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Evidence-Based Complementary and Alternative Medicine
Volume 2016, Article ID 6267879, 16 pages
Research Article

Evaluation of a Specialized Yoga Program for Persons Admitted to a Complex Continuing Care Hospital: A Pilot Study

1Department of Psychology, Faculty of Health, York University, 4700 Keele St., Toronto, ON, Canada M3J 1P3
2Lunenfeld-Tanenbaum Research Institute, Sinai Health System, 982-600 University Avenue, Toronto, ON, Canada M5G 1X5
3Institute of Health Policy, Management and Evaluation, University of Toronto, 4th Floor, 155 College St., Toronto, ON, Canada M5T 3M6
4Vidya Institute, 253 Christie St., Toronto, ON, Canada M6G 3B8
5Therapeutic Recreation, Sinai Health System-Bridgepoint Site, 1 Bridgepoint Drive, Toronto, ON, Canada M4M 2B5

Received 27 May 2016; Revised 7 October 2016; Accepted 7 November 2016

Academic Editor: Bangalore N. Gangadhar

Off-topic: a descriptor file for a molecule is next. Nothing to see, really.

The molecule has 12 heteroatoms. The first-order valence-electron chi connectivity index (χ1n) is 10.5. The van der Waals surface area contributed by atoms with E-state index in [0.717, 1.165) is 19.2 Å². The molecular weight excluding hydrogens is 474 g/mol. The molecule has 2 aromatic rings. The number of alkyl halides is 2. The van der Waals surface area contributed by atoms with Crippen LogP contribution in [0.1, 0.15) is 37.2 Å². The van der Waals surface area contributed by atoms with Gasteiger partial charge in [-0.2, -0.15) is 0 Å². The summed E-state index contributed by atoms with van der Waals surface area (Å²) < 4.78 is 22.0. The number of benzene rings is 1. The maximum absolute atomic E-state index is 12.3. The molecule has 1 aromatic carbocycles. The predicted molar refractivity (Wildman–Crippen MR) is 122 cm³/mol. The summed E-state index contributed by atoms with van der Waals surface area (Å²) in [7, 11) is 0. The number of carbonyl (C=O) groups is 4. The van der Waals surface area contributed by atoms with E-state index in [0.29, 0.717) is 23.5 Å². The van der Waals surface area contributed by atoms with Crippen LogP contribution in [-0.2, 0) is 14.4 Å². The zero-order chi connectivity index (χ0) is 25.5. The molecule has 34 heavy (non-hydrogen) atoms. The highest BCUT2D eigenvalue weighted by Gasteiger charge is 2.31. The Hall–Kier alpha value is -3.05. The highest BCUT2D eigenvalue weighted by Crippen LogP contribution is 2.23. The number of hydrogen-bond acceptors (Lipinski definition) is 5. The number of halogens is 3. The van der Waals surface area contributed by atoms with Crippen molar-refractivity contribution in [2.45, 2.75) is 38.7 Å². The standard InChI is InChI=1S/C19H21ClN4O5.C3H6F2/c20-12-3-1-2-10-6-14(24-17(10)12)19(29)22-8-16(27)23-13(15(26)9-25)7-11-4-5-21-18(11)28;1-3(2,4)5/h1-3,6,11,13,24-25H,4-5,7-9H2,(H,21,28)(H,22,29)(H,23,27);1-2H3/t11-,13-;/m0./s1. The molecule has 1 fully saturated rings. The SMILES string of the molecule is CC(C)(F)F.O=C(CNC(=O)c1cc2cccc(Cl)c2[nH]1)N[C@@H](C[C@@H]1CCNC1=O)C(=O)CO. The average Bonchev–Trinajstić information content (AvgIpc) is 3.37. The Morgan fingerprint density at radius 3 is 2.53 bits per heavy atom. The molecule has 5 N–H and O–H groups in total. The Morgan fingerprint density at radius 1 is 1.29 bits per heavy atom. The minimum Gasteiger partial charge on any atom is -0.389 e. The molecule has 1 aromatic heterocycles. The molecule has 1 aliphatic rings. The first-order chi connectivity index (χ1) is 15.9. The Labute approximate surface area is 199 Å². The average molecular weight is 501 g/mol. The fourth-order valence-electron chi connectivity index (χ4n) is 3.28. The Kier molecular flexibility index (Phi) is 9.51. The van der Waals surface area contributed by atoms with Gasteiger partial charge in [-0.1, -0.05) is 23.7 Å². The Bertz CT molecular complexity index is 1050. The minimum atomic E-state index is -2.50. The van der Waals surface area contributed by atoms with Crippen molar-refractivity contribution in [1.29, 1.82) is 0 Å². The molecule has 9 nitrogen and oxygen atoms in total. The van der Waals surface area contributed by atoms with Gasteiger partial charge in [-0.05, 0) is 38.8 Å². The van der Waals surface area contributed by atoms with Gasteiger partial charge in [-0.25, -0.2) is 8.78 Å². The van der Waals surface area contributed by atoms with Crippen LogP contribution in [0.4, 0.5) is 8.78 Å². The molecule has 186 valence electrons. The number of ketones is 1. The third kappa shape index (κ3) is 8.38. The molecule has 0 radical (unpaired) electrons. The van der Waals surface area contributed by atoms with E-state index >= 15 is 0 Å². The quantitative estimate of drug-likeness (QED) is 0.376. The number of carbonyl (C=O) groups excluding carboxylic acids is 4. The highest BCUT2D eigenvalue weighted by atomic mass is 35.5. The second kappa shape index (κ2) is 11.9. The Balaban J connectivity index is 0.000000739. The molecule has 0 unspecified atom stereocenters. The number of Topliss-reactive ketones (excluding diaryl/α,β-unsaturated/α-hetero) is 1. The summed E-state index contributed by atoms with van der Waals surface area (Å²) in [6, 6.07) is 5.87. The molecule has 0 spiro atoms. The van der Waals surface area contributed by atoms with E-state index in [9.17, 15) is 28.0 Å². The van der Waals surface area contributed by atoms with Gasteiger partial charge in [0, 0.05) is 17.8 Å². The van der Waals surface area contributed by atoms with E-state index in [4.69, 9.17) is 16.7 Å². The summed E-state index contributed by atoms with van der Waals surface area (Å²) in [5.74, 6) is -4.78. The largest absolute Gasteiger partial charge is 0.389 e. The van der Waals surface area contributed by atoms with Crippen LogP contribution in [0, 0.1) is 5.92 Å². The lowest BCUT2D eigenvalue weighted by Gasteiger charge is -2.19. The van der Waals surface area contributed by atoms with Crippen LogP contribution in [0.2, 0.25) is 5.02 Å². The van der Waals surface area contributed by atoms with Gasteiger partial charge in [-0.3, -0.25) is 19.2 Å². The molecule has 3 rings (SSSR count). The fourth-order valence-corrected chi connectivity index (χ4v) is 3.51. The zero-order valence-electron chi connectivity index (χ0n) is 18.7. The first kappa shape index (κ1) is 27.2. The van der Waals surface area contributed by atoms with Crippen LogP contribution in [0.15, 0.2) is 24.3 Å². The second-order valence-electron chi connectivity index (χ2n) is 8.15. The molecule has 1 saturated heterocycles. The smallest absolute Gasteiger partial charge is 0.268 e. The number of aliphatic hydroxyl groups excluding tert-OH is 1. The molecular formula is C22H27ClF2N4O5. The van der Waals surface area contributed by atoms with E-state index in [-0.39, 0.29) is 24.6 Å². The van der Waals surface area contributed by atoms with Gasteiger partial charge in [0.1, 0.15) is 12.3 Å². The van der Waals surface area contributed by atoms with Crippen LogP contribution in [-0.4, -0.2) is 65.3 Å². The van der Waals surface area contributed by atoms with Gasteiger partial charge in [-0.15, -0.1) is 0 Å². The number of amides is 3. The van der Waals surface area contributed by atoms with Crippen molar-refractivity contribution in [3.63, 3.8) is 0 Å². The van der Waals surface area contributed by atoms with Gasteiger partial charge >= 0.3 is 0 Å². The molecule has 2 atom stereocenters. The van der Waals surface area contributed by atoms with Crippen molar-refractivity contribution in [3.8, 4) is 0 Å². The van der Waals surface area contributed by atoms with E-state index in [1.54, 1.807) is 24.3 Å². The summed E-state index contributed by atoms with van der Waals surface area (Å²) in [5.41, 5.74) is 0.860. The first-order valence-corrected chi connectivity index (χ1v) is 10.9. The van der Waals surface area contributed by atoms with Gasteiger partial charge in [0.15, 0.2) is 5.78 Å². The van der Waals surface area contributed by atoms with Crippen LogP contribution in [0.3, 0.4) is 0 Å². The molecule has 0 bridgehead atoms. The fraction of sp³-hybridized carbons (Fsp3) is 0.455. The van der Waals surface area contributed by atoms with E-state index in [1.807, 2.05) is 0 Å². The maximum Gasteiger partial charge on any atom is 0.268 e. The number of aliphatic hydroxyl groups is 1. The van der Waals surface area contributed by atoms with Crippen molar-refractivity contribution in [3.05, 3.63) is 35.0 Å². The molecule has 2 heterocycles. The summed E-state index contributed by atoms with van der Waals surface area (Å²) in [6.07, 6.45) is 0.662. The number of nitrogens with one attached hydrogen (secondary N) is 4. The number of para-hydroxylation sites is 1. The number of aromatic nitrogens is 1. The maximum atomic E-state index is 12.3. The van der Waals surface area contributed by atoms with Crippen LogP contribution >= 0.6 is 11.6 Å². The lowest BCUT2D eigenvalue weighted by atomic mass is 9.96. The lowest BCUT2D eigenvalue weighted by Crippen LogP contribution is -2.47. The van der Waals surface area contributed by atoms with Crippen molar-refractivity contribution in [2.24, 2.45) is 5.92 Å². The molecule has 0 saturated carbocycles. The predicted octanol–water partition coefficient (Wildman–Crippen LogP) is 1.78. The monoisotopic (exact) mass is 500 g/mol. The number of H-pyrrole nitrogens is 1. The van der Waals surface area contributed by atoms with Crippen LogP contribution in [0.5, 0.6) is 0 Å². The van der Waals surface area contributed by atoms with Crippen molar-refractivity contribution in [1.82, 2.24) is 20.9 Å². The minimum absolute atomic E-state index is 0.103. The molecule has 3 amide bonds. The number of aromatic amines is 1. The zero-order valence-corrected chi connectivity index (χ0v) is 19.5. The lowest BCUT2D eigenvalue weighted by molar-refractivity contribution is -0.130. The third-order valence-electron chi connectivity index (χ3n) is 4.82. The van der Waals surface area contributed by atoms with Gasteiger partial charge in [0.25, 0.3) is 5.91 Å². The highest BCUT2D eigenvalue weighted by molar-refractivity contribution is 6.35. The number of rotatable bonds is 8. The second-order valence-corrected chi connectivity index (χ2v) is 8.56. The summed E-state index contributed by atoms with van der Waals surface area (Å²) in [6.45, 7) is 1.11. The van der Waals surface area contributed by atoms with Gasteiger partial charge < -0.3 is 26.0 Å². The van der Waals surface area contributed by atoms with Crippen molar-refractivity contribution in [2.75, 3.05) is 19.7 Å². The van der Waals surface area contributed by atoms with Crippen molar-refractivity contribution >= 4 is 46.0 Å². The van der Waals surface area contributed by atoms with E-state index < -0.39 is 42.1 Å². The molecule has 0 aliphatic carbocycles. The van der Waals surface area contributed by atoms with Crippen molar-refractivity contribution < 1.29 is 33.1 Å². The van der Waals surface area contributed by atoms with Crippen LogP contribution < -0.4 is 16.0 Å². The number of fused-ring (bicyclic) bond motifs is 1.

Copyright © 2016 Kathryn Curtis et al. This is an open access article distributed under the Creative Commons Attribution License, which permits unrestricted use, distribution, and reproduction in any medium, provided the original work is properly cited.


Introduction. The purpose of this study was to evaluate a specialized yoga intervention for inpatients in a rehabilitation and complex continuing care hospital. Design. Single-cohort repeated measures design. Methods. Participants () admitted to a rehabilitation and complex continuing care hospital were recruited to participate in a 50–60 min Hatha Yoga class (modified for wheelchair users/seated position) once a week for eight weeks, with assigned homework practice. Questionnaires on pain (pain, pain interference, and pain catastrophizing), psychological variables (depression, anxiety, and experiences with injustice), mindfulness, self-compassion, and spiritual well-being were collected at three intervals: pre-, mid-, and post-intervention. Results. Repeated measures ANOVAs revealed a significant main effect of time indicating improvements over the course of the yoga program on the (1) anxiety subscale of the Hospital Anxiety and Depression Scale, = 4.74, , and = .35, (2) Self-Compassion Scale-Short Form, = 3.71, , and = .29, and (3) Magnification subscale of the Pain Catastrophizing Scale, = 3. 66, , and = .29. Discussion. The results suggest that an 8-week Hatha Yoga program improves pain-related factors and psychological experiences in individuals admitted to a rehabilitation and complex continuing care hospital.